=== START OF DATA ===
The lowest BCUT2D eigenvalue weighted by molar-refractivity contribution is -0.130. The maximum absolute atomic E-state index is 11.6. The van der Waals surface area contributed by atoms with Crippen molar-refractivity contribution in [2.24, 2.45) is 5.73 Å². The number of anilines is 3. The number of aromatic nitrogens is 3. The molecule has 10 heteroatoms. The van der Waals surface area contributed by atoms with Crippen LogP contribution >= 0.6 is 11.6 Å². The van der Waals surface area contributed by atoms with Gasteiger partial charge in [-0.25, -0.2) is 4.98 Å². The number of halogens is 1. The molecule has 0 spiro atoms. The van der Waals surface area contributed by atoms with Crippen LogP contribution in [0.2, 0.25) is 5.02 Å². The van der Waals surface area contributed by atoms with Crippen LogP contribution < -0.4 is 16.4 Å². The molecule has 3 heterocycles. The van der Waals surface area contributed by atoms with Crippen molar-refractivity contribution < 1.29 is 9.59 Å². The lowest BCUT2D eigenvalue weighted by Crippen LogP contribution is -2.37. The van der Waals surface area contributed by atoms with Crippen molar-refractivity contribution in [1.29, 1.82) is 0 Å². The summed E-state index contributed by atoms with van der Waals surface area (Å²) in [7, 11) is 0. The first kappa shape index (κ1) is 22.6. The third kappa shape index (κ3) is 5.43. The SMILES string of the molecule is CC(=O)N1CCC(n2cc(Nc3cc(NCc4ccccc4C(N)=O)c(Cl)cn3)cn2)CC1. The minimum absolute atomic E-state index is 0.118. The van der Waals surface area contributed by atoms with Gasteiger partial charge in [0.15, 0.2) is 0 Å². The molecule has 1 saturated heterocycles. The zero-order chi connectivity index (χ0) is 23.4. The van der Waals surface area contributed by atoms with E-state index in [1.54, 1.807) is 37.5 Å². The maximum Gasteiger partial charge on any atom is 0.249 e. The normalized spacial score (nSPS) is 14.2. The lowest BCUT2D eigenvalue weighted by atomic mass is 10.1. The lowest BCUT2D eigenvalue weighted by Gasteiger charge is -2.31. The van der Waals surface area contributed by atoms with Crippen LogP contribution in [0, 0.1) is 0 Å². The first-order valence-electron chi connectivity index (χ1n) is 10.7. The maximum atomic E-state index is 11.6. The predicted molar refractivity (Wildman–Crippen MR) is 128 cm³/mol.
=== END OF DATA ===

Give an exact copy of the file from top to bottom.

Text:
The lowest BCUT2D eigenvalue weighted by molar-refractivity contribution is -0.130. The maximum absolute atomic E-state index is 11.6. The van der Waals surface area contributed by atoms with Crippen molar-refractivity contribution in [2.24, 2.45) is 5.73 Å². The number of anilines is 3. The number of aromatic nitrogens is 3. The molecule has 10 heteroatoms. The van der Waals surface area contributed by atoms with Crippen LogP contribution >= 0.6 is 11.6 Å². The van der Waals surface area contributed by atoms with Gasteiger partial charge in [-0.25, -0.2) is 4.98 Å². The number of halogens is 1. The molecule has 0 spiro atoms. The van der Waals surface area contributed by atoms with Crippen LogP contribution in [0.2, 0.25) is 5.02 Å². The van der Waals surface area contributed by atoms with Crippen LogP contribution < -0.4 is 16.4 Å². The molecule has 3 heterocycles. The van der Waals surface area contributed by atoms with Crippen molar-refractivity contribution < 1.29 is 9.59 Å². The lowest BCUT2D eigenvalue weighted by Crippen LogP contribution is -2.37. The van der Waals surface area contributed by atoms with Crippen molar-refractivity contribution in [1.29, 1.82) is 0 Å². The summed E-state index contributed by atoms with van der Waals surface area (Å²) in [7, 11) is 0. The first kappa shape index (κ1) is 22.6. The third kappa shape index (κ3) is 5.43. The SMILES string of the molecule is CC(=O)N1CCC(n2cc(Nc3cc(NCc4ccccc4C(N)=O)c(Cl)cn3)cn2)CC1. The minimum absolute atomic E-state index is 0.118. The van der Waals surface area contributed by atoms with Gasteiger partial charge in [0.15, 0.2) is 0 Å². The molecule has 1 saturated heterocycles. The zero-order chi connectivity index (χ0) is 23.4. The van der Waals surface area contributed by atoms with E-state index in [1.54, 1.807) is 37.5 Å². The maximum Gasteiger partial charge on any atom is 0.249 e. The normalized spacial score (nSPS) is 14.2. The lowest BCUT2D eigenvalue weighted by atomic mass is 10.1. The lowest BCUT2D eigenvalue weighted by Gasteiger charge is -2.31. The van der Waals surface area contributed by atoms with Crippen LogP contribution in [0, 0.1) is 0 Å². The first-order valence-electron chi connectivity index (χ1n) is 10.7. The maximum atomic E-state index is 11.6. The predicted molar refractivity (Wildman–Crippen MR) is 128 cm³/mol.